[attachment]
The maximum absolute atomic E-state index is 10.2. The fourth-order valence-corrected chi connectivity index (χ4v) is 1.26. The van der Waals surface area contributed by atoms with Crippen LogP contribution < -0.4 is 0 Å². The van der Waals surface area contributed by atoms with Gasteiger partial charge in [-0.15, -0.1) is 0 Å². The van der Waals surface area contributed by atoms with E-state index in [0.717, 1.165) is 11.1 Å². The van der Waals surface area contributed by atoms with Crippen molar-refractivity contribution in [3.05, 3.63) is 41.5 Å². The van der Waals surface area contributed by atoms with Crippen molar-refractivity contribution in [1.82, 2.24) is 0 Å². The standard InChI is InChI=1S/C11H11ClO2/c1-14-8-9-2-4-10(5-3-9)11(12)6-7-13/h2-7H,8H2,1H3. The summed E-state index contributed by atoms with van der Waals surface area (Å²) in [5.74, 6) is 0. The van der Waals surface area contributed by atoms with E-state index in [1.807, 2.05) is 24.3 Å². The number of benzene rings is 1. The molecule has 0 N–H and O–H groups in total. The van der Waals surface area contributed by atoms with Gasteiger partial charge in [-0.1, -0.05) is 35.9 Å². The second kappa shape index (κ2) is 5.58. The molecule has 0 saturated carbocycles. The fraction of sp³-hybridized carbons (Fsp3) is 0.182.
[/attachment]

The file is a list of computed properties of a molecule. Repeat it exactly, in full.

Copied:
The maximum absolute atomic E-state index is 10.2. The fourth-order valence-corrected chi connectivity index (χ4v) is 1.26. The van der Waals surface area contributed by atoms with Crippen LogP contribution < -0.4 is 0 Å². The van der Waals surface area contributed by atoms with Gasteiger partial charge in [-0.15, -0.1) is 0 Å². The van der Waals surface area contributed by atoms with E-state index in [0.717, 1.165) is 11.1 Å². The van der Waals surface area contributed by atoms with Crippen molar-refractivity contribution in [3.05, 3.63) is 41.5 Å². The van der Waals surface area contributed by atoms with Crippen molar-refractivity contribution in [1.82, 2.24) is 0 Å². The standard InChI is InChI=1S/C11H11ClO2/c1-14-8-9-2-4-10(5-3-9)11(12)6-7-13/h2-7H,8H2,1H3. The summed E-state index contributed by atoms with van der Waals surface area (Å²) in [5.74, 6) is 0. The van der Waals surface area contributed by atoms with E-state index in [1.807, 2.05) is 24.3 Å². The number of benzene rings is 1. The molecule has 0 N–H and O–H groups in total. The van der Waals surface area contributed by atoms with Gasteiger partial charge in [-0.1, -0.05) is 35.9 Å². The second kappa shape index (κ2) is 5.58. The molecule has 0 saturated carbocycles. The fraction of sp³-hybridized carbons (Fsp3) is 0.182.